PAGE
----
Hope for the Future

Shannon Love has a pretty good post up right below this one, talking about the CIA report which predicts that the European Union will fragment in 15 years unless they do something about their economic woes.

And what caused these problems? A variety of reasons, but the one that could be acted on immediately (and the one discussed in the report) is a welfare system that’s out of control.

Shannon thinks that the CIA is so incompetent that only the opposite can happen. I’m not so sure.

Case in point is this news report, which covers massive strikes and protests in France.

Why are the French so upset? They’re complaining about rather minor cuts that the government has made in their social welfare system They want their undeserved goodies restored, and restored right quick. If they don’t get their way, then the voters might just oppose the EU Constitution which will be put up for a vote in a few months.

It looks to me like the EU is going to go hang, and it’s their own Socialist system that will put the noose on.

But, hey, I’m just a cowboy American. Maybe there’s some sort of nuance that I’m not picking up on.

10 thoughts on “Hope for the Future”

  1. Actually, the CIA assessment is the only thing that make me think that the EU has a chance. ;-)

    I do find it bizarre the idea that public sector employees can strike. It seems profoundly anti-democratic to me.

  2. The EU will make it, no doubt about that, but not as a superpower, for we don’t have the ambition in the first place. We are too busy stabilizing the new Eastern European members, with Bulagria and Romania soon to follow, and in the not too distant future Turkey. The current problems will be overcome, constitution or not.

  3. –but not as a superpower, for we don’t have the ambition in the first place.–

    Now, Ralf, I’ve read too many brusselsprouts to agree w/that.

    It might not be what the citizens want, but sometimes it’s not about them.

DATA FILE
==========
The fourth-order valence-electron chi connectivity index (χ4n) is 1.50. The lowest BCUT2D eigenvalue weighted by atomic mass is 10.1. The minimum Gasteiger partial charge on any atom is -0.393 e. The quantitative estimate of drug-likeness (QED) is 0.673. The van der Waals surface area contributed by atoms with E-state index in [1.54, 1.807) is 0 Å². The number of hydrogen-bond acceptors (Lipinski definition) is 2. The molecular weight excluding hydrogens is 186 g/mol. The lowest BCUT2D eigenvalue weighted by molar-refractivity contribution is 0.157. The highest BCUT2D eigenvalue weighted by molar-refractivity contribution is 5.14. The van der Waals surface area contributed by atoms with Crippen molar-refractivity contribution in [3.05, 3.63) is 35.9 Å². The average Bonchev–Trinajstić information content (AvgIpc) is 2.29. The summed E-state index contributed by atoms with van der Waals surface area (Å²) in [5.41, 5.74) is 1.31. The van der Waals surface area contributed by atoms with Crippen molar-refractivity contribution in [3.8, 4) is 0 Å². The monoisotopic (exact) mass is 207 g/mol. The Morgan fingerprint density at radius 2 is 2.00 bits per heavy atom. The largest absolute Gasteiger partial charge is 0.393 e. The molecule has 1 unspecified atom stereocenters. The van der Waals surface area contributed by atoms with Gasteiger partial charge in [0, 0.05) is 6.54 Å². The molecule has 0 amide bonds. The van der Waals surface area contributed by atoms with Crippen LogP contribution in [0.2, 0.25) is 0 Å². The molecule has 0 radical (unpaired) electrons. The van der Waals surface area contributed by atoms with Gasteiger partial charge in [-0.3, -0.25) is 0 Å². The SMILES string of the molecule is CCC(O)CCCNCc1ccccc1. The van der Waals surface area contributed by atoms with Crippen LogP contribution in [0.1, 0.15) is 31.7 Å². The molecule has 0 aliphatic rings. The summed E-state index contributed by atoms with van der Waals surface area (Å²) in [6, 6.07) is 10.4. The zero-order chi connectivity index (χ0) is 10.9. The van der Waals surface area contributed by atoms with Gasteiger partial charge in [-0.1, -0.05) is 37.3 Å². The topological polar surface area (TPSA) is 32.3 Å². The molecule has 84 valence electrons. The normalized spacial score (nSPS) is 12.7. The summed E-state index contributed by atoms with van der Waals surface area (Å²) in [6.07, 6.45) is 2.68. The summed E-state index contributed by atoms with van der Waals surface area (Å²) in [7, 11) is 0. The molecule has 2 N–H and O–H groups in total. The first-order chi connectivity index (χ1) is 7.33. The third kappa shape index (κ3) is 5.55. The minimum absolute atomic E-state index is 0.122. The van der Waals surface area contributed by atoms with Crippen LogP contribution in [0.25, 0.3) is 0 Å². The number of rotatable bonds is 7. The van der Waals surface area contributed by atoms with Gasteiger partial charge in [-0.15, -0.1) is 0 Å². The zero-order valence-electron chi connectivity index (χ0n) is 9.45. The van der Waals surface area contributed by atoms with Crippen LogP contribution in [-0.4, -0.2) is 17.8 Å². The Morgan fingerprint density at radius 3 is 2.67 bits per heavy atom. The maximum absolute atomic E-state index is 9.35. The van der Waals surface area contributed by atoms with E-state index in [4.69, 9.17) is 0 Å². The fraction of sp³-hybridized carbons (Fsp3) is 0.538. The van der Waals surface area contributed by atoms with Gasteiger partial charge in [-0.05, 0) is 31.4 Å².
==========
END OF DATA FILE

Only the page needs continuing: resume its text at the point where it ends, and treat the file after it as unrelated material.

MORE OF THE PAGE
4. Oh, that were only a handful of people. If we really wanted to become a superpoewr we wouldn’t even dream of taking in Turkey. I mean, once Turkey joins the EU can say hello to its new neighbors Syria, Iraq, Iran and Kasachstan. ;)

  5. Btw James,

    why did you call the post ‘hope for the future’ when you are predicting the end of the EU? Surely you know that this would be a very bad thing, including the United States?

  6. You know, if the EU busted up in a couple of years, one could say the CIA has kept their cold streak alive and well. Who’s up for a Dead Pool?

  7. Strikes in France are nothing new. They had decades of strikes. It´s always public sector workers. Significance: zero. And if they oppose the EU constitution, so do I. It does not mean the end of the EU.

    But the unionized or state-owned part of the economy is not the whole story. That a section of voters opposes change only means that change will come anyway through the back door.

    In Germany, we had twenty years of endless talk about reform, and no action – but now that we are running out of money and options, holy cows are suddenly slaughtered right and left. From unemployment benefits to university funding, things finally are changing, though it is not always easy too see. Even if it is too late to benefit my generation.

  8. Ginny,

    Since the demise of the Italian Communist Party, things have indeed improved. Notably, Prime Minister Berlusconi has made industrial action more difficult to carry out legally. However, everything’s relative, and Italy is far down the league table when it comes to days lost through strikes. See http://www.fedee.com/strikes.html

    And 2002 saw the first national general strike in years.


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